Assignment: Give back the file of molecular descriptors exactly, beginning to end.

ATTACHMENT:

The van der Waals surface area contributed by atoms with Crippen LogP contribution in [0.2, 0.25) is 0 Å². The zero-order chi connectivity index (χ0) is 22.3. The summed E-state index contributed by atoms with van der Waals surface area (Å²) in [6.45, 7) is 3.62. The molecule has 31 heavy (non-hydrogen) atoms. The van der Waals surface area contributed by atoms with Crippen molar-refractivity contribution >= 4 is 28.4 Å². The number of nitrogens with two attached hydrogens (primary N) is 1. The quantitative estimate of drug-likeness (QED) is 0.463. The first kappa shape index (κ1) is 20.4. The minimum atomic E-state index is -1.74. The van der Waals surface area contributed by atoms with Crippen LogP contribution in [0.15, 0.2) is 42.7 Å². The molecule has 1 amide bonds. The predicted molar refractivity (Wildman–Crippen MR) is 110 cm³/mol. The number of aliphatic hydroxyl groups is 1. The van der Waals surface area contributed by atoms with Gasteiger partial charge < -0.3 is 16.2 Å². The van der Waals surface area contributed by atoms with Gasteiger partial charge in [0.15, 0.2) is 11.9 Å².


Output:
The van der Waals surface area contributed by atoms with Crippen LogP contribution in [0.2, 0.25) is 0 Å². The zero-order chi connectivity index (χ0) is 22.3. The summed E-state index contributed by atoms with van der Waals surface area (Å²) in [6.45, 7) is 3.62. The molecule has 31 heavy (non-hydrogen) atoms. The van der Waals surface area contributed by atoms with Crippen molar-refractivity contribution >= 4 is 28.4 Å². The number of nitrogens with two attached hydrogens (primary N) is 1. The quantitative estimate of drug-likeness (QED) is 0.463. The first kappa shape index (κ1) is 20.4. The minimum atomic E-state index is -1.74. The van der Waals surface area contributed by atoms with Crippen LogP contribution in [0.15, 0.2) is 42.7 Å². The molecule has 1 amide bonds. The predicted molar refractivity (Wildman–Crippen MR) is 110 cm³/mol. The number of aliphatic hydroxyl groups is 1. The van der Waals surface area contributed by atoms with Gasteiger partial charge < -0.3 is 16.2 Å². The van der Waals surface area contributed by atoms with Gasteiger partial charge in [0.15, 0.2) is 11.9 Å².